Thursday, May 5, 2011

Outta the Burbs: Straw (San Francisco)

Every once in a while, we leave suburbia. And while this blog is about all the great things you can find without crossing a bridge or going through a tunnel, we'd be remiss in not mentioning some truly amazing things going on outside our bubble. Things worth paying a $6 toll or a $25 parking garage fee for. Which is what brings us to Straw, our first Outta the Burbs post.

Straw's carny cuisine started gaining buzz on local blogs like Grubstreet and Eater months ago, but just got its liquor license last Friday, which was enough to finally prompt a visit. We were lucky enough to sneak in before another duo could swoop the Tilt-a-Whirl table, seating made out of one of the carnival attraction’s retired red chairs. Newly outfitted with bright patterned pillows and a vibrant blue table, it took up a good corner of the already small dining area. The owner mentioned his desire to make the space feel more like a friend’s dinner party than a formal dining experience, and the collection of kitsch, low lighting, and tightly packed tables transforms the small space from cramped to cozy.
Real straw!
Other décor and whimsical touches included a mason jar lighting fixture, beers served in milkshake glasses (look for sangria slushies and pale ale push pops in the future), and water presented in recycled milk bottles. A pyramid of cartoonish vegetable cans (each with a big “yuck” on its label) stood stacked in one window, while a wide-eyed kid gleefully awaited cotton candy on a One Shot Harris print mounted on the wall across from us. But while the décor was playful and eclectic, the real fun came with the menu.
Don't mind the finger, focus on the wings
It’s intimidating in the sense that everything looks so inventive and playful that making up your mind sounds as daunting as sword swallowing. We settled on the Fireball (Marys free-range cinnamon sriracha buffalo wings served with a cinnamon cream) and the Mac Attack (mac n cheese with apple and Niman ranch maple-glazed bacon) for starters. We both loved the Fireball, especially the cinnamon cream dipping sauce, which D urged me to scoop up with my wing “like a nacho.” While he could have used more of a kick from the wings, my wussy mouth loved the restrained use of spice. The apples in the Mac Attack were a nice, crisp counter to the rich cheese and bacon, making the dish addictive, flavorful, and hard for our server to pry from our hands.
Mac Attack: Apple and Bacon Mac N Cheese
Main course selection posed even more of a problem for our indecisive minds, with D struggling to decide between the Bearded Lady (pulled pork, blackberry coulis, chipotle bbq, and citrus slaw) and Boxcar Children (Niman Ranch pork belly with peanut butter satay and jalapeno jam), while The Ringmaster (Niman Ranch ground chuck burger with cheddar in a house-glazed donut) and the Fried Chicken-n-Waffle Monte Cristo (Marys free-range chicken breast with raspberry jam and swiss on a Belgian waffle) duked it out in my dome. We ended up deciding on the Bearded Lady and The Ringmaster, shoving our childrens book-covered menus out of reach to prevent further wavering.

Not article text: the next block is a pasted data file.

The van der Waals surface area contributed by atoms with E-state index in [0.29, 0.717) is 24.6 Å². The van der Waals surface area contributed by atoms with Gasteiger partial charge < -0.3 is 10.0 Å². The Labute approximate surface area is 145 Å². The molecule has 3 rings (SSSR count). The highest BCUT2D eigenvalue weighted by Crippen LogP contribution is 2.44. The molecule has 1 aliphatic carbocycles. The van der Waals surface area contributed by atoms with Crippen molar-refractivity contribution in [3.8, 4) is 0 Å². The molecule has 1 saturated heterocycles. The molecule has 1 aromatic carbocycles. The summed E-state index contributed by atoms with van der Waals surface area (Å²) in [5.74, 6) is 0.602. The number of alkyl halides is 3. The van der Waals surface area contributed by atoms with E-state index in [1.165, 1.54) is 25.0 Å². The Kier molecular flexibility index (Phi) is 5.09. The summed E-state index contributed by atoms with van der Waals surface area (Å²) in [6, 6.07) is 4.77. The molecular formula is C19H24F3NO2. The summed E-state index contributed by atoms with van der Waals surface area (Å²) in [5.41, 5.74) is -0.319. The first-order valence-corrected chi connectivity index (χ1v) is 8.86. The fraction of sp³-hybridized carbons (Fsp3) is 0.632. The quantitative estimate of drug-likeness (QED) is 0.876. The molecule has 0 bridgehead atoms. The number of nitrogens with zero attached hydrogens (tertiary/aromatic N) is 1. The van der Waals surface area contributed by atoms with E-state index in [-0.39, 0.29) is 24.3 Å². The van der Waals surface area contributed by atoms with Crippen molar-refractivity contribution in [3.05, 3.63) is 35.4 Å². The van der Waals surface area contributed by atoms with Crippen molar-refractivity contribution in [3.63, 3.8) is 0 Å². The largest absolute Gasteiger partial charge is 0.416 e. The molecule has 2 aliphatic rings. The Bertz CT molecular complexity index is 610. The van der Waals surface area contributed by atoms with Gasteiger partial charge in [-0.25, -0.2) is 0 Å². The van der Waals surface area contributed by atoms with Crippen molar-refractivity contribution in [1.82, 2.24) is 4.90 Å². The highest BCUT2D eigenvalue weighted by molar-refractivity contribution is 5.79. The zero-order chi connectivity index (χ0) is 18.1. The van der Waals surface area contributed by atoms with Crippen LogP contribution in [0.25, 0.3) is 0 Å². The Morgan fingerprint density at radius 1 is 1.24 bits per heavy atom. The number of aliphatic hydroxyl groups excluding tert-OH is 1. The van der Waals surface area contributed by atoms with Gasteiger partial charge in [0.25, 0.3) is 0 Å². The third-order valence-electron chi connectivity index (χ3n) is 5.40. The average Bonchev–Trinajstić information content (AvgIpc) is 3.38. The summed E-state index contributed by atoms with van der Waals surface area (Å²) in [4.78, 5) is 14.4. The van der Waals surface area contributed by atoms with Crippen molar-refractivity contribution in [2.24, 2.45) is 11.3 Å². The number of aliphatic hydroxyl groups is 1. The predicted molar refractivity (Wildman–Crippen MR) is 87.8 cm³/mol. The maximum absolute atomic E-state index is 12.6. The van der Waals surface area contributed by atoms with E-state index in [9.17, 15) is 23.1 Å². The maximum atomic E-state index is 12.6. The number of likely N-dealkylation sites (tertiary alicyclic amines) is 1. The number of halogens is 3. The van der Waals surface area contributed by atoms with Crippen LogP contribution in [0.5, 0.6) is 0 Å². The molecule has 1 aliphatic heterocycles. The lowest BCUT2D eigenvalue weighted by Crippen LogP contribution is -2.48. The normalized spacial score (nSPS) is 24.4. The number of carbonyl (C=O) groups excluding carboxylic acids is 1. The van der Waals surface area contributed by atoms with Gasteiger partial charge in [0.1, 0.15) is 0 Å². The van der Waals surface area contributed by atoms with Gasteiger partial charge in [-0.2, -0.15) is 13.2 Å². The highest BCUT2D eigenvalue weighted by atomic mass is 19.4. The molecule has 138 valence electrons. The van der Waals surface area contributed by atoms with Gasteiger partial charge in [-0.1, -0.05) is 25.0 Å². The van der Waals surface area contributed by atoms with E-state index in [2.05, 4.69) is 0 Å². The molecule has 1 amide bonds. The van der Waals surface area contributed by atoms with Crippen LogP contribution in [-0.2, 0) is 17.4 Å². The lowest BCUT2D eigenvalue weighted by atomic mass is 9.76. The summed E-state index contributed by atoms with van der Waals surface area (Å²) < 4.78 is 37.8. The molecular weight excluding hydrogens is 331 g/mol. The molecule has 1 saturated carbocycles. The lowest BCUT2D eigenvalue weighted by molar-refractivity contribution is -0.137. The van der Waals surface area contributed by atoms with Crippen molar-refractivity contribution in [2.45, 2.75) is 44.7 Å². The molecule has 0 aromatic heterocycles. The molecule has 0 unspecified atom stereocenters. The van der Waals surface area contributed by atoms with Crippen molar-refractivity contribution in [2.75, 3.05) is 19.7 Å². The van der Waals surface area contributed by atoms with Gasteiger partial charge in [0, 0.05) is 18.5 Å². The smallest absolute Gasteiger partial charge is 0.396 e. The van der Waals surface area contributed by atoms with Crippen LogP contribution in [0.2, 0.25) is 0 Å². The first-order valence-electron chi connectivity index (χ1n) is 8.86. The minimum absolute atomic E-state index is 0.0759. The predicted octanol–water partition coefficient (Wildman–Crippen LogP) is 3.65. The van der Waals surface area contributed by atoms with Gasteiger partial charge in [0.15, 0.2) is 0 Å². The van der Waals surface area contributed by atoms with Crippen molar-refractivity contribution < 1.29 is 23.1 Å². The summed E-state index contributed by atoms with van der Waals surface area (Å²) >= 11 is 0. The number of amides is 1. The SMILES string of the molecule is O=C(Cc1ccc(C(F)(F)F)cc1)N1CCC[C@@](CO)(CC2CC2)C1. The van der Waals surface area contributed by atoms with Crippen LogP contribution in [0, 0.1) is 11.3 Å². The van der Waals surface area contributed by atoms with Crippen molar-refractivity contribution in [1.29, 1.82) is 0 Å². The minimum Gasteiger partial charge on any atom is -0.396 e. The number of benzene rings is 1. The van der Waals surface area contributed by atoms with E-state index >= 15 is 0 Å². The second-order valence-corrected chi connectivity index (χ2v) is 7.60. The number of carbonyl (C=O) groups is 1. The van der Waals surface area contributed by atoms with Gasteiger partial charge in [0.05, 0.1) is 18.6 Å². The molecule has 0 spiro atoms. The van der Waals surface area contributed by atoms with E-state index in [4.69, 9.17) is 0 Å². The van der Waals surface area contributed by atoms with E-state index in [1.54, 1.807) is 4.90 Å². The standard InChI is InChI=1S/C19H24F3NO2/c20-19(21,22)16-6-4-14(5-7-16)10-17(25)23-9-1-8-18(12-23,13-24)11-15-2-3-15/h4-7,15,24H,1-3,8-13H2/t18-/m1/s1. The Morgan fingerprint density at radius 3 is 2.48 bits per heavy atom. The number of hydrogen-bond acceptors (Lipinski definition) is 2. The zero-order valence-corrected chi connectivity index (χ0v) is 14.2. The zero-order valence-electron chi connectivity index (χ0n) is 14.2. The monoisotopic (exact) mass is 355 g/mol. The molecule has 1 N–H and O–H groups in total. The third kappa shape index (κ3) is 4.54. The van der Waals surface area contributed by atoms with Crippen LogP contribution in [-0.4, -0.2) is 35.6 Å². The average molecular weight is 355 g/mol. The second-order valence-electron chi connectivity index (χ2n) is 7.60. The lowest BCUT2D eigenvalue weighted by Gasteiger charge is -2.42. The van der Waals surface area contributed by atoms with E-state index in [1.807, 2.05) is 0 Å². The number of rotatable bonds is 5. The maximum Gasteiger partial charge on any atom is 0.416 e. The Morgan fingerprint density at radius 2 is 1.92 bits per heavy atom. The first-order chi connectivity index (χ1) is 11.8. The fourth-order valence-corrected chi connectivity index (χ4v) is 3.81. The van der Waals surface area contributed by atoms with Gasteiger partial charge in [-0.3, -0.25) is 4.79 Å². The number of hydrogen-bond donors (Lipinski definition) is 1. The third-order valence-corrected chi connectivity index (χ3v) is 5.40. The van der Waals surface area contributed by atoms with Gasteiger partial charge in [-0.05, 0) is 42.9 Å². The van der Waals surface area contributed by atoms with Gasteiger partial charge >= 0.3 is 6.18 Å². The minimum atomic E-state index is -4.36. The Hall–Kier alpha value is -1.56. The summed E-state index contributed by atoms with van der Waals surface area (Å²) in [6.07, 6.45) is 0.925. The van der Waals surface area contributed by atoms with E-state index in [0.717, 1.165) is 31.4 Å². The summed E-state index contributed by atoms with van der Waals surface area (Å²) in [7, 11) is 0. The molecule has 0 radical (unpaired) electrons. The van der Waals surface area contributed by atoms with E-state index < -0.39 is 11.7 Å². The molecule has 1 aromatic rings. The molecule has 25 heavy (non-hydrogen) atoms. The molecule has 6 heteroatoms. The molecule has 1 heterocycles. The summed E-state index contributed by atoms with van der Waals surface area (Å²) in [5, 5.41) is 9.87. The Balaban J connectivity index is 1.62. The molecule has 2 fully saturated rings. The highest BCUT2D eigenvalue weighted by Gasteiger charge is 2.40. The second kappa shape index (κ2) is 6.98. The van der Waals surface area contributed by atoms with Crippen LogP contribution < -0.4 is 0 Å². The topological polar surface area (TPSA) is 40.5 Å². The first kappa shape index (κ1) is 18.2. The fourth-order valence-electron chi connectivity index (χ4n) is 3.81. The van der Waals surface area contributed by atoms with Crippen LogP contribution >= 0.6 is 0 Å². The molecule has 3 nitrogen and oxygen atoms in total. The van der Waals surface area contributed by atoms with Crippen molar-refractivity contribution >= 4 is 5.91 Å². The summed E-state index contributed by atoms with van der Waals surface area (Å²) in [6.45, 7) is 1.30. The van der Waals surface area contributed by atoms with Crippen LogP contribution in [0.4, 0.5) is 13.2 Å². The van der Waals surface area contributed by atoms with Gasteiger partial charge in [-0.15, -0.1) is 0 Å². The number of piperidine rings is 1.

Bearded Lady
I loved the Ringmaster. Ever since watching the episode of Man Vs. Food where Adam eats a Krispy Kreme burger, a craving for burgers wrapped in pastries has remained deep-seated in my psyche. The simple combination of salty burger and sweet donut, and omission of any other ingredients (it's seriously just burger cheese and bun), results in a balance of tastes, leaning slightly more towards the savory initially but finishing with a subtle sugar-glaze taste. Like all the best foods, you can feel your arteries slowly clogging and your organs slowing down. We both subbed in crispy sweet potato tater tots for the chips that come with the sandwiches, which were served with a bbq sauce and used as a breather between burger bites. I was already well past dangerously full levels, so I couldn't bring myself to sample D's pulled pork, which he assured me was delicious in the meat department but lacking in the slaw, which is served on the side.

Funnel Cake, with Cotton Candy and Corn on the Cob Gelato in Background
We finished with a powdered sugar-dusted funnel cake with three different dipping sauces. One was a very thin chocolate sauce, not unlike what the Spanish serve with their churros, and the other two consisted of a vanilla pudding and chunky strawberry preserves. The orange blossom cotton candy (tufts of spun sugar the color of a blue slushie) dissolved almost instantly in our mouths, leaving lingering hints of sugary goodness and summertime nostalgia. I had to ask our server what the deuce corn on the cob gelato was, and out came a scoop of creamy gelato, mottled with bright yellow pieces of corn destined to end up between your teeth. I couldn’t hang, but D (disclaimer: he likes the buttered popcorn jellybean) was a fan. So take from that what you will.

Conjoined twins, guarding our bill
We did it big at Straw, and our bill was about right for being gratuitously gluttonous, to the extent that I felt the need to take a nap on the car ride home (at approximately 9pm), and I couldn't even look at nearby liquid nitrogen ice creamery Smitten. For two appetizers, two entrees, two desserts (the corn on the cob gelato was a sample , which due to a kitchen mix up ended up a full-size portion), and two beers each, we rang up about a $75 tab. Not exactly cheap, but I'll gladly eat poor people salad (not the organic kind, but the kind you get from Target) and live off the memory of donut burgers and sriracha wings until I can afford to eat out again next week.

203 Octavia at Fell, San Francisco
(415) 431-3663
Mon-Fri 5-10pm
Saturday 10am-3pm, 5-10pm
Sunday 10am-3pm, 5-9pm

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